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BHER the Mic: A Creative Showcase by Dadaab Youth

5 May 2021 @ 10:30 am - 12:00 pm

Header image from event flyer showing an image of a group of students in Dadaab sitting under a tree outside of the Education Centre. Image has title of event: BHER The Mic: A Creative Showcase by Dadaab Youth and headshots of event MC's Philemon Misoy and Molade Osibodu

Nigerian writer Chimamanda Ngozi Adichie stated in her TED talk, the danger of a single story that “Stories matter. Many stories matter. Stories have been used to dispossess and to malign, but stories can also be used to empower and to humanize. Stories can break the dignity of a people, but stories can also repair that broken dignity.”

In the culminating session of the BHER Speaker Series for the year, come join Dadaab youth who will share multiple stories that will disrupt the danger of a single story. Using a various creative mediums to share their stories, Dadaab youth will address the theme of identity, belonging, and the meaning of home amidst the backdrop of the ongoing COVID-19 pandemic. Dadaab based BHER Project Officer Philemon Misoy and York’s Professor Molade Osibodu will serve as MC’s for the event.

Philemon Misoy is the BHER Project Liaison Officer based in Dadaab Kenya. He is responsible for the coordination of the implementation of BHER programs in Dadaab. He holds a Bachelor of Education degree from Moi University. He has served in the Dadaab Refugee Education programs in various capacities for more than ten years mainly in Secondary education, teacher training and Tertiary education. He has research interests in the monitoring, evaluation, accountability and learning in humanitarian projects. He is also keen on taking part in discourses on ways of increasing access to tertiary education by at risk students and those from marginalized communities.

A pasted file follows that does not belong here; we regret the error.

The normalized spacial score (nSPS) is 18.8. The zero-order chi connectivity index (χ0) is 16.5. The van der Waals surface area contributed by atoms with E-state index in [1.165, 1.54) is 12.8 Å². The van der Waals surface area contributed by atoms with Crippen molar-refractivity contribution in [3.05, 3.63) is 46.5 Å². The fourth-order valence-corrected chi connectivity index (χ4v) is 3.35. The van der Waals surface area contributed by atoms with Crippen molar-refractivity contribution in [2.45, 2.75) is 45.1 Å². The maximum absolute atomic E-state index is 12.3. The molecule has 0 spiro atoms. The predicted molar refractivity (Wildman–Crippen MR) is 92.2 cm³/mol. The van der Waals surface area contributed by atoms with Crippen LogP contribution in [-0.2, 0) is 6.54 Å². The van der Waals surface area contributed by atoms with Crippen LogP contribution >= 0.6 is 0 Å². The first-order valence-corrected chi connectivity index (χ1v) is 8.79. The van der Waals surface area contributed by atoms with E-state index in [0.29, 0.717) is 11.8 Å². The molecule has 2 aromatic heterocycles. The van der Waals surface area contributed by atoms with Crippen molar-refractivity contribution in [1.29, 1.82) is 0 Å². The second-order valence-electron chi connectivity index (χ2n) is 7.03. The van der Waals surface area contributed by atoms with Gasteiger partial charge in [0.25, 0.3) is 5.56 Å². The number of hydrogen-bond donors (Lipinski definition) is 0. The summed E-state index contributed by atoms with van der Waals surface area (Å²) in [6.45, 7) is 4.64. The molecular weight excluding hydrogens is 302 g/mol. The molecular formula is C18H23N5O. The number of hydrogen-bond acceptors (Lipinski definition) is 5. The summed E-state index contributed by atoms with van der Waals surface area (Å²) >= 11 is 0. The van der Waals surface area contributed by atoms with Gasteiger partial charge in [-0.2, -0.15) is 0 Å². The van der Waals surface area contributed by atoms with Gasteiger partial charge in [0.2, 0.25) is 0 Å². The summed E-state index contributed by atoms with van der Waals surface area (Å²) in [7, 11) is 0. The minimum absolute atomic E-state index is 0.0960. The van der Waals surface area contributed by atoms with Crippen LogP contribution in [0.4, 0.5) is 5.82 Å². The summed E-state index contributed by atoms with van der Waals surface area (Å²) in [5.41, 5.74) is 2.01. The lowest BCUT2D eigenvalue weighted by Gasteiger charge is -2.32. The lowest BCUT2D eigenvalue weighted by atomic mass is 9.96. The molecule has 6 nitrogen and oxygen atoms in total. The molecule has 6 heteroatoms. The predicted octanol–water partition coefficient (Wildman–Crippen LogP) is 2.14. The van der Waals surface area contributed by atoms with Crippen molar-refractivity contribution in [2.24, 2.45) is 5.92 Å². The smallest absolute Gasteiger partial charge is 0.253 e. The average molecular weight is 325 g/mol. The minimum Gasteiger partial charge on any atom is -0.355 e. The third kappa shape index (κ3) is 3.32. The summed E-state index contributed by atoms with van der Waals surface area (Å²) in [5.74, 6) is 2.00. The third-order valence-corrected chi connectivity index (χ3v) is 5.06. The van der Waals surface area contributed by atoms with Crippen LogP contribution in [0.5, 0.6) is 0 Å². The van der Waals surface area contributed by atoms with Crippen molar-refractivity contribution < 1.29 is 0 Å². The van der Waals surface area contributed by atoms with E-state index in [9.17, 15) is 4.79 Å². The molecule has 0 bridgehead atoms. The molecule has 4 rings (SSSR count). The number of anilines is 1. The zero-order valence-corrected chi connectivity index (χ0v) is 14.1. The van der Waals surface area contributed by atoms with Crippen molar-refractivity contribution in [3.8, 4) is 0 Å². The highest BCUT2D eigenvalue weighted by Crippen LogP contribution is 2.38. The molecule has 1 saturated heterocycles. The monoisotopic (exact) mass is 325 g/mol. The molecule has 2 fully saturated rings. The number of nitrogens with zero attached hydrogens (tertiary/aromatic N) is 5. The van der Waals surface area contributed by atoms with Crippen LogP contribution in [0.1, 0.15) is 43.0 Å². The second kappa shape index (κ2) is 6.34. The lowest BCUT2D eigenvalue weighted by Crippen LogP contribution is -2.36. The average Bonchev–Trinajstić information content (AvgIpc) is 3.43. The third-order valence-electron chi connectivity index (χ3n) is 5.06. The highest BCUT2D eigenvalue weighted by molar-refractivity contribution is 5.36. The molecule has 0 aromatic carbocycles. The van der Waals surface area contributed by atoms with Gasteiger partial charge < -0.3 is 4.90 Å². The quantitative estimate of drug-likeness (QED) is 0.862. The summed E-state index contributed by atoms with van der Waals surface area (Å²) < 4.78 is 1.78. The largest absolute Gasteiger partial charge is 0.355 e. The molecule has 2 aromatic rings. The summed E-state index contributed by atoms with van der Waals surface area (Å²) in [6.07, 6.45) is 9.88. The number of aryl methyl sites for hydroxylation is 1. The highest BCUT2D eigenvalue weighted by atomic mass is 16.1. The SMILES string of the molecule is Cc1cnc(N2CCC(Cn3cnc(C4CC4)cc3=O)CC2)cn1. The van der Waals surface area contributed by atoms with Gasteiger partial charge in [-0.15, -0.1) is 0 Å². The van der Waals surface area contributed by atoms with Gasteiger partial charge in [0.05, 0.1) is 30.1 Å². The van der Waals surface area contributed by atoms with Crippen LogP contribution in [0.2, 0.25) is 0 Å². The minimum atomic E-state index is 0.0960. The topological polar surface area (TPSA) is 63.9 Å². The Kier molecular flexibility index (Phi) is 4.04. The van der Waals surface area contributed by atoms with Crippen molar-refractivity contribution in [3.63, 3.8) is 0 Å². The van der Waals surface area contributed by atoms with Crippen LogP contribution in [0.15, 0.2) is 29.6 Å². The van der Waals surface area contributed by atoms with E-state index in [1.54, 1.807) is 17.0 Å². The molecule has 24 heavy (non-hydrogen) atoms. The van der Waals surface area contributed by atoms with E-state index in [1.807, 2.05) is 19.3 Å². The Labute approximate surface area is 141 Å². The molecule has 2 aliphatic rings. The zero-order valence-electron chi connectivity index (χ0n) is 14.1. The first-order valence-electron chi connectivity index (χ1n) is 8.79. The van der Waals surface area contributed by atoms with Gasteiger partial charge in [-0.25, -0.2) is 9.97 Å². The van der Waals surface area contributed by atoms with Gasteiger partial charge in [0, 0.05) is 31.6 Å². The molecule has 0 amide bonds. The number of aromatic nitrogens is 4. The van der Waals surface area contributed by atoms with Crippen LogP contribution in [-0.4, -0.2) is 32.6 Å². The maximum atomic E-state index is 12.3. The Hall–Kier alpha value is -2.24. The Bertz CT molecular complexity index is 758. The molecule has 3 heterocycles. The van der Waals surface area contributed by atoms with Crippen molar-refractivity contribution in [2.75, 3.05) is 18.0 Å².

Molade Osibodu is an assistant professor of education at York University. She came to Toronto this year from Michigan State University where she completed her PhD in mathematics education. Dr. Osibodu situates her work in decolonial theory and uses decolonizing, participatory, and critical methodologies in her research. A member of the Speaker Series Planning Committee, Osibodu’s other interest include sub- Saharan youth mathematics experiences; immigrant and refugee math experiences; race, equity and power in math education; and African indigenous
mathematics practices.

Join the Zoom session at

This will be the final talk of the Reciprocal Learning in Times of Crisis monthly virtual colloquium series.